Looking in/looking out : the intersection of race, subjectivity, and feelings in 1950s and 1960s U.S. photography

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Duganne, Erina Deirdre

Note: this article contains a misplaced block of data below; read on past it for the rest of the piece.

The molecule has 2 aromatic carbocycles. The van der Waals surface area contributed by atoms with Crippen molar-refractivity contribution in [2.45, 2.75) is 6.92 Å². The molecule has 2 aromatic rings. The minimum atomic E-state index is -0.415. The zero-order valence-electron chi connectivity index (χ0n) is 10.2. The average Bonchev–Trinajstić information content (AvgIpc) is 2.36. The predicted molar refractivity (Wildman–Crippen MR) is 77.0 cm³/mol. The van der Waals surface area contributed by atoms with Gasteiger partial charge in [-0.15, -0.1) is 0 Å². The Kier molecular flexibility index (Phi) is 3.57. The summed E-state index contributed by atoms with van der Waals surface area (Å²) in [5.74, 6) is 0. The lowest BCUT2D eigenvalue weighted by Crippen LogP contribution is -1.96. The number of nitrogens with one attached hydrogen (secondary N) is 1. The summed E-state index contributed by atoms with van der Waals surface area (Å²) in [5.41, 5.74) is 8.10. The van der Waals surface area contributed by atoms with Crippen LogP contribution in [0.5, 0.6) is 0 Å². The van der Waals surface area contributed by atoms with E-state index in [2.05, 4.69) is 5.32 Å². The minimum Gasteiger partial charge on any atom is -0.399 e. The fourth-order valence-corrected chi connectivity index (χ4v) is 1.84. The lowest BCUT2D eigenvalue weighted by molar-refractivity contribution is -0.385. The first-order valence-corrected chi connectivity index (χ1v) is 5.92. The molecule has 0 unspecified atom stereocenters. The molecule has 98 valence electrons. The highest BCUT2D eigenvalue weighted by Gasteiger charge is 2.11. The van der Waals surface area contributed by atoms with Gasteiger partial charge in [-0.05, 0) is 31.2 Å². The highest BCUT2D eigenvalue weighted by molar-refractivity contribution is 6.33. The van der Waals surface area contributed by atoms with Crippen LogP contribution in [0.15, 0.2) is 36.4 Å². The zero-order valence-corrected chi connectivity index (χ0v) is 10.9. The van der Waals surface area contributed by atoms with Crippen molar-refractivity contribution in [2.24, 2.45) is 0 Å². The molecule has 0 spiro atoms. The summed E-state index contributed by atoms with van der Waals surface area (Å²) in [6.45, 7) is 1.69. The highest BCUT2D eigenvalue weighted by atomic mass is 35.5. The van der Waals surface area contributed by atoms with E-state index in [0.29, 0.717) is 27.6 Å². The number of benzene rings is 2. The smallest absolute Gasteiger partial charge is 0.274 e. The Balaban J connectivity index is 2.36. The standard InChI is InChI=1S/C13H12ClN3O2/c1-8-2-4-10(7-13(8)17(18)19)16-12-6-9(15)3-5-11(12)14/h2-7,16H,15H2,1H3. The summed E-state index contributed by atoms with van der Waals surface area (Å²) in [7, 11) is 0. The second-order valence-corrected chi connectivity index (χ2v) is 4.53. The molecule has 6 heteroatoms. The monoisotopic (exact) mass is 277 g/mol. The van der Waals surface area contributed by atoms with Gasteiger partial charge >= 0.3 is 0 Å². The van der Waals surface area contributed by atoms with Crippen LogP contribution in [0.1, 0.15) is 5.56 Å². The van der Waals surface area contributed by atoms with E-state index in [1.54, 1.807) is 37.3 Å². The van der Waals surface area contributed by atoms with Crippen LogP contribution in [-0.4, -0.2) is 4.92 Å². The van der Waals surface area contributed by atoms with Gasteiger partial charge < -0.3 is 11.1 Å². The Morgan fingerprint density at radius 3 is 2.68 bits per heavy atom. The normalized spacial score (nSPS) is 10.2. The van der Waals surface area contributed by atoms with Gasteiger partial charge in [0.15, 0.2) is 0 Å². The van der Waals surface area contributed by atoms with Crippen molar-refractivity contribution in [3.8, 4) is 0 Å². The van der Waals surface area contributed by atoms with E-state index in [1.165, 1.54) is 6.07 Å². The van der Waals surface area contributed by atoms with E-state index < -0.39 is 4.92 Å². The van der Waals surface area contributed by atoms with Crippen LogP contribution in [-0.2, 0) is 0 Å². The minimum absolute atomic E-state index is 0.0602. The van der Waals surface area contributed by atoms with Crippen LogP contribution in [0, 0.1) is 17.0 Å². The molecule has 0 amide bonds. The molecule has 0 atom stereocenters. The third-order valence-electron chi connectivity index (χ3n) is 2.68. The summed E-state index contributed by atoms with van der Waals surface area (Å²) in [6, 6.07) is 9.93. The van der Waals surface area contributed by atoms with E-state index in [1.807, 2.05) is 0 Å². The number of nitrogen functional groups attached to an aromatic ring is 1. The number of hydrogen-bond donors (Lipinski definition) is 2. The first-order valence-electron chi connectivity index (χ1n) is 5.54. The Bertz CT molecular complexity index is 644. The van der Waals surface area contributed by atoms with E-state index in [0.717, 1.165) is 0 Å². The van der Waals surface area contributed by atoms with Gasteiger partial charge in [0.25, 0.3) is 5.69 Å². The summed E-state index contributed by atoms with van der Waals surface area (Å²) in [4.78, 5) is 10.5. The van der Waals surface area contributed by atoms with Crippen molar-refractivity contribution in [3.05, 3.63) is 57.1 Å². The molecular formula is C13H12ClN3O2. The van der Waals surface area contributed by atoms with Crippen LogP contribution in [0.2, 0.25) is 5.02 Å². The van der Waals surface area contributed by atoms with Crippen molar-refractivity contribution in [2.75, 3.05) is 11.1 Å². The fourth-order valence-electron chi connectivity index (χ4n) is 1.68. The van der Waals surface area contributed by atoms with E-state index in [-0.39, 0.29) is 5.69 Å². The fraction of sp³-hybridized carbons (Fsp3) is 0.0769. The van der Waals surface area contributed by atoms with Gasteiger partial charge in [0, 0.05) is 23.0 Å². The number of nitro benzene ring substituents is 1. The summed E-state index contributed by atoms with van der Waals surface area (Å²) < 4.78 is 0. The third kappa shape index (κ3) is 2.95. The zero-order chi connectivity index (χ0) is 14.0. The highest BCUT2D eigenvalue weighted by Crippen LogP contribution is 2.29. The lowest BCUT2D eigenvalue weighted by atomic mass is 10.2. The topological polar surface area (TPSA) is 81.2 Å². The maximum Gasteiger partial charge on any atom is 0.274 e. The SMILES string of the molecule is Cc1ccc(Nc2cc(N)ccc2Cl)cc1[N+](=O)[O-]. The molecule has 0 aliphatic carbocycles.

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In this dissertation, I consider an intricate network of photographic images of African Americans produced by a racially diverse yet historically and geographically specific group of photographers that circulated in such physical spaces as the print media, sociological studies, and New York art exhibitions as well as less tangible ones, including systems of beliefs and points of view. In selecting this group of photographers and discursive spaces, however, I do not try to be comprehensive about any of the photographers or the circumstances in which their images were exhibited or reproduced. Rather I use this network of representations to address the specific set of social and material conditions surrounding the production and reception of images of African Americans as well as those more elusive attitudes, feelings, and values that influenced the manner in which these representations came to acquire meaning during the 1950s and 1960s. Exploring the discursive formations of these representations of race has been an especially useful approach for my study. In considering how a photograph’s meaning is viii dependent upon the contingencies of its public and private uses, I have been able to call attention to an issue neglected in most studies on post-war African American and U.S. photography in general, subjectivity. In reinstating the importance of subjectivity to this period, however, I use the subject not as the sole or unique source of meaning of a photograph but as a set of relational associations. This approach represents an implicit challenge to conventional readings of 1950s and 1960s African American photography, which evaluate these images, in contrast to their post 1980s counterparts, in terms of the binary structure of positive/negative images. Rather than define the relationship between these two periods as oppositional, in my dissertation, I consider them as a continuum. This historical rearticulation has in turn provided me with the conceptual framework to investigate how 1950s and 1960s African American photographers used their works not as “counter images” but as a means of participating in the self-reflexive questioning of the photographic medium that currently characterizes scholarship on post 1980s African American and black photography in general.



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